Give Your Child The Gift Of Conscious Parenting

"ÖI was doing something else. And I did clean my room. Itís not fair, Daddy."

By: Michael G. Conner, Psy.D

"CaitlynÖ What are you doing?"

"Nothing DaddyÖ"

"Yes you are." I said.

"I didnít do anything."

"Caitlyn. You didnít clean your room like I asked you 30 minutes ago."

"Itís not fair. You wonít help me."

"Caitlyn. I offered to help and you said no."

"But that was a long time ago. I was doing something else. And I did clean my room. Itís not fair, Daddy. I did clean my room."

After that, Caitlyn ran to her room and shut the door. Caitlyn wasnít exactly crying, but she had tears and seemed very frustrated. Does this sound familiar?

Anyway, I was upset and I was wondering what happened. I was fairly certain it wasnít my fault. But I decided to stop a potential argument. Rather than barge into her room, I decided to think about what happened.

After about 15 minutes, I discovered the problem. I wasnít thinking. I was an unconscious parent. And it was my responsibility.

The worst thing about being a psychologist is my inability to fool myself and escape responsibility for my behavior. I have never been very good at denial, so my opinion of myself can be very stressful at times. Rather than try to fool myself and blame my daughter, I decided to take responsibility for my behavior.

Here is what I discovered.

First of all, I didnít really want to know what Caitlyn was doing when I said, "Caitlyn. What are you Doing?" I knew what she was doing. She was heavily involved in writing words and coloring a wonderful picture. As for me, I was sitting at my computer assuming that a seven-year-old child could easily understand what I wanted and would do exactly what I wanted without fail. Not only that, I assumed she knew what I meant by "clean", that she could organize a huge mess, and that she would not become distracted by all the wonderful and boring things she was picking up.

I gave Caitlyn a break and then went to her room. She was trying to find something to do. She looked upset and worried. I apologized and told her that I made a mistake. Then I asked her to show me her picture and to read what she wrote. She was very proud and I praised her for her efforts. Then I asked her to show me how she cleaned her room. Of course her room was a complete mess, but she proceeded to show me how she put her clothes in a pile, moved her papers to the floor near her desk and she put her crayons and pens on her bench. Basically she just moved the mess around. But, to her credit, she moved it in the right direction!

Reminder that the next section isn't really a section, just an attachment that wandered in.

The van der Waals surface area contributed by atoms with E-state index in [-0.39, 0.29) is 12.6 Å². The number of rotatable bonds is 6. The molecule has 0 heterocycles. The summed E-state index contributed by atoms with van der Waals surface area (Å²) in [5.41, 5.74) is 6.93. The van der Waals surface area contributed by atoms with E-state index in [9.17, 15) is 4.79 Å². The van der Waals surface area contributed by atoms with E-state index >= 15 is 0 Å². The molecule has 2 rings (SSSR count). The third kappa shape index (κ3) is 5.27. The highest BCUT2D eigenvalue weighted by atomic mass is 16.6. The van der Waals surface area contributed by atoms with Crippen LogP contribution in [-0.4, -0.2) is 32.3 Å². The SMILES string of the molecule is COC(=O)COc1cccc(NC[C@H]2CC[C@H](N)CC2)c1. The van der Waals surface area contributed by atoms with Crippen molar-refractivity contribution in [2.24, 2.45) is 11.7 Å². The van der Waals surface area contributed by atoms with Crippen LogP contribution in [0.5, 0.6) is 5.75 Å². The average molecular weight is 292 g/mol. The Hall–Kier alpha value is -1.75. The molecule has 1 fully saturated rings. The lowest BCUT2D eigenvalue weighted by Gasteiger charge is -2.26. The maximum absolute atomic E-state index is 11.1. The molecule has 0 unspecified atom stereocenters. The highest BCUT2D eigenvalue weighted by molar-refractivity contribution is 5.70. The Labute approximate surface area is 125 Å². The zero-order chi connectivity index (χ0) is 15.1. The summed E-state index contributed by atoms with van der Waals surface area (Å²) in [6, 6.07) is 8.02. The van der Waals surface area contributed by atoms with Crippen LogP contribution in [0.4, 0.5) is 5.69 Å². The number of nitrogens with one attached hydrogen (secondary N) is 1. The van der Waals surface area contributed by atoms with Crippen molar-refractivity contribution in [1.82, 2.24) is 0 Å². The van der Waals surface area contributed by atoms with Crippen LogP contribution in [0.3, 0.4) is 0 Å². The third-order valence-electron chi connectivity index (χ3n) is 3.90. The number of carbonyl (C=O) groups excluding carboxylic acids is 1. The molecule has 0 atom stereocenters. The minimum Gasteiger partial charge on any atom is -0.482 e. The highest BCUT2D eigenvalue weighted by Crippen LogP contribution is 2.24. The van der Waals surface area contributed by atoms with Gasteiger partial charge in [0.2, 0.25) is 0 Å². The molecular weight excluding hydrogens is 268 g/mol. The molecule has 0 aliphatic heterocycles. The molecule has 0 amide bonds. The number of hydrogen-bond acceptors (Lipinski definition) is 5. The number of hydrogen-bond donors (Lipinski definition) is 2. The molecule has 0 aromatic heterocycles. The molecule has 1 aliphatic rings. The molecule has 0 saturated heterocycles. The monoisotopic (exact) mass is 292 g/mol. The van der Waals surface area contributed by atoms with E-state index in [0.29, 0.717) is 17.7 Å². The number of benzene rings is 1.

The definition of a "clean room", let alone the organizational, sequencing and behavior necessary to "clean" a messy room is not easy. In fact, a room that is in chaos can represent an overwhelming task. Caitlyn can use the word "clean" in a conversation. She can spell it. She knows what a clean room looks like. But that doesnít mean she understands the process, effort and behavior necessary to transform "chaos" into "order". Besides, her room was clean. When I asked her to give me examples of the word "clean" she showed me her hands and her clean cloths.

Here is what children need and one of the best ways to be a conscious parent.

  • Children need examples and simple instructions. They need you to show them what you want and how to do it.
  • Children need to practice. It is best to have simple goals with only a few steps. Tasks that are complex should be broken down into smaller takes. As a general rule, complex activities need to be practiced about 60 times before it becomes natural.
  • Children need supervision and guidance when they are learning new tasks. The idea is to keep students on task, correct mistakes, help when they are stuck, allow them to struggle, and to avoid discouraging failures.
  • Children need lots of encouragement and praise for their initiative, creativity and effort. They need to learn that persistence in the face of failure and discouragement can lead to success.
  • Children need opportunities to do things on their own while someone periodically monitors their behavior.

One of the best ways to become a conscious parent is to think about the words that we use and the impact it has on children. For the next few weeks I made a commitment to listen more carefully to myself and other parents. Here are some phrases that are worth looking at.